Interview with R. Carlos Nakai
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Written by Edie Weinstein-Moser   
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Interview with R. Carlos Nakai
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EdieWhat a waste that would be, because you are, once again, becoming an instrument of Spirit, by co-creating with it.

RC: That, and the instrument itself, become a very personal kind of expression. In Samoa, artists have an expression they use today “Miotroyo,” that means “my other self.” So music is like that, however you indulge in the fine arts, it’s an expression of the balance of one’s self. So, as a male, my understanding culturally is that I have a sensibility about myself being in the male community. The fine arts expression is a female expression that allows me balance; physically, mentally, psychologically, spiritually. The sound I produce and the effect that it will have on other people; means that there is a whole lot of responsibility that comes in at that point.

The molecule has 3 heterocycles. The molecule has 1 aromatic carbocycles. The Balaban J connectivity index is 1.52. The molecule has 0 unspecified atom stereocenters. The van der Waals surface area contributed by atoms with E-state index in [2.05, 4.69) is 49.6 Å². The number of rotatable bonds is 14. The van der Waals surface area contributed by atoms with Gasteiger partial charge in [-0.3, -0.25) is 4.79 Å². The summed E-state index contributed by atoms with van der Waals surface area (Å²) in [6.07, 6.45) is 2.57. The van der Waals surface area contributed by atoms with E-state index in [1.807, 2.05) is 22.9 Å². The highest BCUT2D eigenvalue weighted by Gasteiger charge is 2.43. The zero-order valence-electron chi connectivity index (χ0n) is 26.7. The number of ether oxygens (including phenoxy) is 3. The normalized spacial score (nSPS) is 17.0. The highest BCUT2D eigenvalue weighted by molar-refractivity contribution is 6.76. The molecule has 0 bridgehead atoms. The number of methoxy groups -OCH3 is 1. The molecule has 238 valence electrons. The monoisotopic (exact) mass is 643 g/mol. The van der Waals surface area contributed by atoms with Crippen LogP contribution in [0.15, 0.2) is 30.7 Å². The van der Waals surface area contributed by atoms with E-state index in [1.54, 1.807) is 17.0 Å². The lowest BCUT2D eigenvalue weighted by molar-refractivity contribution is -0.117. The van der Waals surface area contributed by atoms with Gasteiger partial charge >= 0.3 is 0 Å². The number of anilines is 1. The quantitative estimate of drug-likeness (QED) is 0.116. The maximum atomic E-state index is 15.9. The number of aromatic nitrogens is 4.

Edie:  In what way do you see responsibility?

RC:  I have to be sure that whatever I produce is pleasing to other people that might be hearing what I’m doing it. It could be a chipmunk sitting on a rock or another human being, a cat, a dog, whatever.

 

  

 

 Edie:  Do you feel like there’s pressure there


 RC: No.

 Edie:  It just comes naturally?

 

RC: You gotta let it flow. Children do that as a matter of course. Much of it is reminding myself that I’m just a big child and someone lied to me when I was growing up and said I needed to become more ‘adult’.

Edie:  Why?

RC: I’m still trying to figure out what an adult person is.

 Edie:  You and me both. I’m 45 and I still don’t know what I want to do when I grow up. Sounds like you have a lot of fun doing what you do, in a sense, doing what Joseph Campbell called, “following your bliss”, or even better, being your bliss.

RC: Joseph Campbell had some good phrases that allude to the sense of just being oneself in the world and sharing that perspective with others. In this case, I use the sound of the flute.

 Edie: In a sense, it brings people back home to Who they truly are.

RC: It would seem so, although I get many different cards and letters from people who tell me all kinds of stories about their experiences in their lives and how the music has either accented or affected the experience in a positive manner. I can’t claim this for myself, because it is the instrument doing this, not me.

 Edie:  You are co-creating with the instrument.



 


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